Without being deliberate to think about it I’m fairly certain our holiday collection of books would feature the same white Santa with rosacea that is seemingly everywhere. But because my children are African-born and because their father and I are of European descent I choose to think about it. I want them to see their skin tone mirrored in the books we read, especially because they do not see it in their parents’ faces.
Our holiday book collection is still small. Because we are still in the “read the same book four hundred times and then read it once more in case we missed something” stage of reading. But slowly we’re adding to it. Here are our current favorites, all bought second-hand online.
“A Child is Born” by Margaret Wise Brown
This is a simple board book that tells the story of the birth of Jesus without ever mentioning his name. The illustrations are lovely, the words rhyme and we read it year-round.
“Over the River & Through the Woods” a Jump at the Sun Holiday Classic
I have never met a book published by Jump at the Sun that I don’t like. And we have several as they also do fairy tales and Bible stories. This one can be sung to the “Over the River” song (obviously) and features a large family that fills up the sleigh as more and more people pile in. The horse’s expressions are also quite funny. Thane’s favorite page is the last one where he always proudly declares that it is Gigi and him and they are eating pumpkin pie. We also like the page with the whole family gathering around. It’s fun to see which person the kids decide is which person in our family.
“Twas the Night Before Christmas” a Jump at the Sun Holiday Classic
If this book looks worn out that’s because it is. Based on the classic poem it tells a slightly different version of the same story. Our family doesn’t do presents from Santa but we do love this story.
“Christmas for 10” by Cathryn Falwell
This is a simple counting book. It counts to ten twice all the while showing fun holiday activities. Again, featuring a large and loving family.
“Carol of the Brown King – Nativity Poems” by Langston Hughes
I first heard this poem during a production we attended a few years ago. It was beautiful and happy and the illustrations in this book match the tone. Just gorgeous. It has a few other poems as well.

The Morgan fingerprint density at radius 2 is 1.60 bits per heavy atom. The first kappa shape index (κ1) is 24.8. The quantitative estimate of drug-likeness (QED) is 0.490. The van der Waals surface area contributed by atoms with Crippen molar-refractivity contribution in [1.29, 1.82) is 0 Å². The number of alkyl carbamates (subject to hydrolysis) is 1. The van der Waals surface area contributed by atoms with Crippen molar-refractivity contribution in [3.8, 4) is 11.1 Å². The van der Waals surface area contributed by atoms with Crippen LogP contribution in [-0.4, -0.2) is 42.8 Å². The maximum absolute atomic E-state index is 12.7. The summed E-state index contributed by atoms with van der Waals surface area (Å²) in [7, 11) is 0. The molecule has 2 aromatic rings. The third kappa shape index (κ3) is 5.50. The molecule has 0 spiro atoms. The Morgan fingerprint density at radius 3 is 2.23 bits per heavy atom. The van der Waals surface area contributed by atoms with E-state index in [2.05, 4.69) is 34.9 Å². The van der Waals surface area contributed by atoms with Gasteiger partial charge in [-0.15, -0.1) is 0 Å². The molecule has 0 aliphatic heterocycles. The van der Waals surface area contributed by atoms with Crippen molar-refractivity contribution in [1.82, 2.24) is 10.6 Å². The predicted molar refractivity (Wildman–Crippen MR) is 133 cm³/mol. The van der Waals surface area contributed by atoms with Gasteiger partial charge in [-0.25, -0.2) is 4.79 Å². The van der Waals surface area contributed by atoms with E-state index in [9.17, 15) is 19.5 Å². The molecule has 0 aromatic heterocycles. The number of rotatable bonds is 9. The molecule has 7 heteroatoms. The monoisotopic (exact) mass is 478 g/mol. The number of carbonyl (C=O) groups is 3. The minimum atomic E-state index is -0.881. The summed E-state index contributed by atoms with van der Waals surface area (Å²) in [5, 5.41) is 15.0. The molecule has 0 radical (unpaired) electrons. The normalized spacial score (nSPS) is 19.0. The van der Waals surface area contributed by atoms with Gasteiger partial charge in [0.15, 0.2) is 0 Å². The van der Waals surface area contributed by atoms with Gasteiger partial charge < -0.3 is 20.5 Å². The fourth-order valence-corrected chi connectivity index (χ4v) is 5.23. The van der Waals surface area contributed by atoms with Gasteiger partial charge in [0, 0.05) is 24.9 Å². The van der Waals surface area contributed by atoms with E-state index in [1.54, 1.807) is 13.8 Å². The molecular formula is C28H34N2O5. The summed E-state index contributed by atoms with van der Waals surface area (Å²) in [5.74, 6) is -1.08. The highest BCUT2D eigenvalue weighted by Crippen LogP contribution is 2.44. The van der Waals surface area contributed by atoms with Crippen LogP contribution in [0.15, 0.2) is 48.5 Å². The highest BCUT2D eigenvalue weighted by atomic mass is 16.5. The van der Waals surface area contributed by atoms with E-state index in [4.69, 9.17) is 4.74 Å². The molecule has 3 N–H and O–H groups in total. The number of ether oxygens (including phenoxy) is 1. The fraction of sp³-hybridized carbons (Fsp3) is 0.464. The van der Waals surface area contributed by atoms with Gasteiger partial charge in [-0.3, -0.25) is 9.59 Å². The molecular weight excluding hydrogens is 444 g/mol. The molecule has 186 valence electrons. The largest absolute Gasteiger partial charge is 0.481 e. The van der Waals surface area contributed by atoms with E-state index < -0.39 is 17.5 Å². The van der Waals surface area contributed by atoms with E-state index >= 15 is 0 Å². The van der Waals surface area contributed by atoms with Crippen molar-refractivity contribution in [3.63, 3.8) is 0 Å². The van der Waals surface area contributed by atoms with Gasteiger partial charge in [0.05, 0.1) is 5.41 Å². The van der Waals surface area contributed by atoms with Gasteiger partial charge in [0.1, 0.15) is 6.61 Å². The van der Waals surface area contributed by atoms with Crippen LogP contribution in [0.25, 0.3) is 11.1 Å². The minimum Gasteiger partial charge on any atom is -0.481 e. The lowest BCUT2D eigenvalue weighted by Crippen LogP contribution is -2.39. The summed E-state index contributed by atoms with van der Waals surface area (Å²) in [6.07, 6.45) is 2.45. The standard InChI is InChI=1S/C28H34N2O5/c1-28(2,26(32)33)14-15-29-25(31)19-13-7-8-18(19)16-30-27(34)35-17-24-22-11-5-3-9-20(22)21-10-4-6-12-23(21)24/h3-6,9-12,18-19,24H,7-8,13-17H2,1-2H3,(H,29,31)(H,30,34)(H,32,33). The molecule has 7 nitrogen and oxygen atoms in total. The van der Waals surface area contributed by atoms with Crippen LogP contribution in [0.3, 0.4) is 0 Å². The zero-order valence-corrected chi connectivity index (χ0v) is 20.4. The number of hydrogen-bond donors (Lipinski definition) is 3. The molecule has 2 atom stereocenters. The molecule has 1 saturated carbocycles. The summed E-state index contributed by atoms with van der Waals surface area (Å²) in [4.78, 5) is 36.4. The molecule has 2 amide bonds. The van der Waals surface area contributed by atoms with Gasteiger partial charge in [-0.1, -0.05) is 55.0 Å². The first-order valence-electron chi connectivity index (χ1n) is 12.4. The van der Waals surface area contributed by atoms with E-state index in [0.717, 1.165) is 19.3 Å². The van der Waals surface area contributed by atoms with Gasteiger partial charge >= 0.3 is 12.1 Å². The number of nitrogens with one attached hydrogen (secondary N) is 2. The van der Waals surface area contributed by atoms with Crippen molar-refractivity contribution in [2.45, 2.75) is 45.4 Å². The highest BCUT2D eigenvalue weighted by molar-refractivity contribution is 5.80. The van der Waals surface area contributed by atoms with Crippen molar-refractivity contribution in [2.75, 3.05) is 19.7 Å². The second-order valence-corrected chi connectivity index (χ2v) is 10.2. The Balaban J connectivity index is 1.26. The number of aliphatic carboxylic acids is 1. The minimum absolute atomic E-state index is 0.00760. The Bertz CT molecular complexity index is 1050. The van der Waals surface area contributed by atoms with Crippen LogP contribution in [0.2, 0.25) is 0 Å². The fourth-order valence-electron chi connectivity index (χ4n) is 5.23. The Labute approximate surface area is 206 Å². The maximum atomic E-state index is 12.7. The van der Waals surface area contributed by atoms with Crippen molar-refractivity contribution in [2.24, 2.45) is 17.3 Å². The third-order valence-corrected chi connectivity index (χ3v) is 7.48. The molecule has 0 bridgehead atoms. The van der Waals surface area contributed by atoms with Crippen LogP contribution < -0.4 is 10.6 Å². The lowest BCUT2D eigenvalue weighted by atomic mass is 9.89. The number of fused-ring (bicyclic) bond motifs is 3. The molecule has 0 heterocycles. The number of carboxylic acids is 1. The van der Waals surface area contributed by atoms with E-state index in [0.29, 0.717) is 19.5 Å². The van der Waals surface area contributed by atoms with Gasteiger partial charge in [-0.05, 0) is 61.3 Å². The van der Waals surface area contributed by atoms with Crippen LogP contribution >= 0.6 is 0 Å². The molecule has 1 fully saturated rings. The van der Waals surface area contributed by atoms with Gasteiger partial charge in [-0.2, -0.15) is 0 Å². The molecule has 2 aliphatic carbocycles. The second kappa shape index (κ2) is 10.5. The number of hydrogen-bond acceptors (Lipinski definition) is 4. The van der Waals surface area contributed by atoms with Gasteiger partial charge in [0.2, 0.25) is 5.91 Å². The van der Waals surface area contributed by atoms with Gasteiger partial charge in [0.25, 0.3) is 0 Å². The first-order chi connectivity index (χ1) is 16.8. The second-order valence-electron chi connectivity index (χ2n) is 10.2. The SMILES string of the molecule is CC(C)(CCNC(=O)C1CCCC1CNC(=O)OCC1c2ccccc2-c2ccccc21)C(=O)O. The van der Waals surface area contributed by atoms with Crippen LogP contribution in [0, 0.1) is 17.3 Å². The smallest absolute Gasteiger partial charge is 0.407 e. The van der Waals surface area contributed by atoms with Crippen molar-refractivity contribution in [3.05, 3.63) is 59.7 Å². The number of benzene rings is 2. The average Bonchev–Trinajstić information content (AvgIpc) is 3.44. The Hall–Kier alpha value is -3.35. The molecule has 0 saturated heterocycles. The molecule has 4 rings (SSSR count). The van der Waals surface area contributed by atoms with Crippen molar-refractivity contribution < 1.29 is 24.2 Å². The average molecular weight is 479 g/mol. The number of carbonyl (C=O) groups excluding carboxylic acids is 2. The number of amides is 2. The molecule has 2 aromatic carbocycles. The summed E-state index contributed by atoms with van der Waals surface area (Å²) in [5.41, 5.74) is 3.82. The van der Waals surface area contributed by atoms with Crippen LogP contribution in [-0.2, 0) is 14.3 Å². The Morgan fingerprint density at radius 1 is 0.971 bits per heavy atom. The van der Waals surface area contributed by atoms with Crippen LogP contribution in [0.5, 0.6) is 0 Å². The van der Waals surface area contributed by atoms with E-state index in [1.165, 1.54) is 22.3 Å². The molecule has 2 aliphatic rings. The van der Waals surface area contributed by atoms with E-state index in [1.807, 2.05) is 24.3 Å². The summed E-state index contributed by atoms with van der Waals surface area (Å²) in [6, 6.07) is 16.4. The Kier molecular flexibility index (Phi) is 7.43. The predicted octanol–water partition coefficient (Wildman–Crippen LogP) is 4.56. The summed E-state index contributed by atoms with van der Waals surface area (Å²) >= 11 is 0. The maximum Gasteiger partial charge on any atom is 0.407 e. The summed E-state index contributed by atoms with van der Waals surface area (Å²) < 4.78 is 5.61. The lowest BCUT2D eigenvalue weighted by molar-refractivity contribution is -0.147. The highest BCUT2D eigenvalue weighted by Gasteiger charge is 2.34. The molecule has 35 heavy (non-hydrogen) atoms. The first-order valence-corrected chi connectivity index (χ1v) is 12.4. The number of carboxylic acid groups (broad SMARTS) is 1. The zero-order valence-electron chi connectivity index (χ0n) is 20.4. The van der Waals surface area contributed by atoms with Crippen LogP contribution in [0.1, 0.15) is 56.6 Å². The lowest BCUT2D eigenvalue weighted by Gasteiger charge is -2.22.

“Snowflake Kisses and Gingerbread Smiles” by Toni Trent Parker
This has to be the world’s shortest book. I think there are like five pages. However each one features smiling faces of adorably cute children doing something festive and with my kids’ obsession over older children it’s getting worked into our rotation.
“It’s Beginning to Look a Lot Like Kwanzaa!” a Jump at the Sun Holiday Classic
The pictures in this one are especially gorgeous and full of life. The happiness from the family just radiates off the pages. I am in the very beginning of learning about Kwanzaa so I feel unqualified to speak to how well it represents the holiday. And it’s goal is not so much to educate as to celebrate.
Lastly in our holiday collection, these are some books we’ve been given that are really sweet but which are a little too “old” for my toddlers. If you’re looking for ideas for your own elementary age kids though they are very nice. Though the bottom two are a little preachy about giving and sharing. Are all children’s books like that and I just didn’t notice when reading them as a child? “An Angel Just Like Me” directly speaks about race and the issue of so many decorations being white-white-white. I think it will be a good topic starter as the kids become older.
I’ve also begun collecting books we can use for our advent readings someday. But those will wait to be posted until next year or the year after. Whenever good intentions morph in actual celebrations.
Until then, Merry Christmas, and if you have a favorite holiday book that happens to feature brown or black characters please leave a comment.